Halloween will be toned-down in Ridgefield this year
Doors may not be opening for trick-or-treaters on Main Street this year. New Street won’t have its usual over-the-top assemblage of gruesome decorations.
And the downtown Halloween Walk is called off.
But Halloween hasn’t quite been outlawed in Ridgefield this year, despite the lurking presence of not just ghosts and schools but the COVID-19 virus.
“The Police Department will not be doing anything to discourage trick-or-treating this year,” said Capt. Shawn Platt, the department’s public information officer.
“...The Ridgefield Police Department will be partnering with the Lounsbury House for a daytime Drive-thru Halloween event.”
The Police Department’s plans weren’t finalized, but First Selectman Rudy Marconi said he expects it to be a COVID-safe variation on the tradition of the haunted house events the police and the students from the alternative high school have put together at the Lounsbury House in past years.
Marconi told the Oct. 7 Board of Selectmen’s meeting he’d heard from people who lived on Main Street where the safe sidewalks and decorated homes draw trick-or-treaters form near and far.
“Most of those restients will not be opening their doors this year due to COVID-19,” Marconi said. “For the most part, it’s not going to happen.”
Marconi and his wife Peggy live on Main Street, a little south of the fountain, in the area known for high Halloween foot traffic. Like their neighbors, every year they give out a lot of treats.
“Last year we gave out 1,700 pieces of candy. The high was 2,300,” Marconi said. “If the weather’s warm, it’s going to be packed.
“I love the event,” he said. “...But it just can’t happen.”
One Main Street family outlined their misgivings in a letter to the editor this week.
“As a family we embrace Halloween. We decorate, dress in family-themed costumes, and we hand out loads of candy,” wrote Meghan Keane. “We welcome thousands of trick-or-treaters to our door, admire their costumes and offer our porch for group photos.
“We feel it is necessary to inform the public that many of us do not feel comfortable handing out candy this year,” she added. “We do not advocate canceling Halloween for all, but feel it is irresponsible to encourage large crowds of people to gather on Main Street.
“We have spoken to at least five other Main Street neighbors, who all agree. Some will be posting yard signs, others will simply have their lights off.
“We understand that this is a disappointment — it is for us as well,” she wrote. “However, we plan to decorate and have our lights and decorations up and running through the end of the month. We encourage families who may want to get out and enjoy the decorations to walk Main Street in the next few weeks.”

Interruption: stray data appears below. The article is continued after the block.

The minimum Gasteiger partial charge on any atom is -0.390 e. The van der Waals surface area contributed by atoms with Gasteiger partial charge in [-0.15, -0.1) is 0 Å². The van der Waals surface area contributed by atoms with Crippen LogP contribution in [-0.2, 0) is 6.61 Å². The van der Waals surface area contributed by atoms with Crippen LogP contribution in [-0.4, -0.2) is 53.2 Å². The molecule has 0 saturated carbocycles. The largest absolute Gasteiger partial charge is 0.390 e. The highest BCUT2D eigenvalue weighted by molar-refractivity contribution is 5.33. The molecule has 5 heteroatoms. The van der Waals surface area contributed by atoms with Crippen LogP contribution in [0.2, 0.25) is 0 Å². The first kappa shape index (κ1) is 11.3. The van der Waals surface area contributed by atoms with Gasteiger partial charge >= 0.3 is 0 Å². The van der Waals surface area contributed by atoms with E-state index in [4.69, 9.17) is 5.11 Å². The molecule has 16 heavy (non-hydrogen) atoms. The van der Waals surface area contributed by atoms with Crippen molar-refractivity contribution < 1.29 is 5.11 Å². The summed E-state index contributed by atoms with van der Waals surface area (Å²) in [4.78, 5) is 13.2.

The cancellation of the official “Halloween Walk” in the downtown commercial area was announced Sept. 29 by Selectwoman Barbara Manners, head of the Holiday Trust Fund which finances police coverage for the event.
Marconi noted the cancellation at the Oct. 7 selectmen’s meeting.
“As we all know the Halloween Walk that Barbara has been working on for some years, a decision was made to cancel it for this year due to COVID-19,” Marconi said. “So many people coming into town — almost impossible to maintain appropriate social distancing, masks.
“And the Health Department has advised against anything like that as well.”
“What about New Street?” Selectwoman Maureen Kozlark asked.
“That’s private,” Marconi said.
“In the past the police have closed the road,” Kozlark said.
“I don’t think, based on COVID, they’re going to close the road,” Marconi said.
Capt. Platt of the Ridgefield Police said last week that the department had not been presented with any plans or requests to provide any officers for New Street this Halloween.
William Franzen, the New Street homeowner who for years has made the neighborhood a Halloween destination by filling his entire yard with smoke machines and scenes of dressed-up dummies — pirates, clowns, monsters, a deranged “dolls tea party” — told The Press he’s not decorating this year because of COVID-19.
“I’m going to do a huge one next year,” Franzen said. “It’s so fraught with issues.”
Marconi told the seletmen that Police Chief Jeff Kreitz had said the department has plans to keep alive it’s haunted house tradition at the Community Center’s Lounsbury House property.
“I did speak to Chief Kreitz. He is planning to do an event. No one gets out of the car. They’d come in through the back of Veterans Park School, come up through Community Center,” Marconi said.
“...They’ll have people dressed up along the route in costumes,” he said.
“By the Teen Barn they’ll take the chains down to allow cars to go out through Veteran’s Park onto Governor Street.”
Various ideas are still being explored, Marconi told the selectmen, such as delivering candy from a safe distance by sending it down long plastic PCV pipes.
The first selectmen seemed glad that at least some aspect of Hallloween would be salvaged.
“That gives the kids something to look forward to,” he said.
“We’re not cancelling Halloween, if parents want to go out and drive their kids around.”
“We don’t want people getting sick,” Kozlark agreed. “Unfortunately we’re just going to have to live with what we have this year.”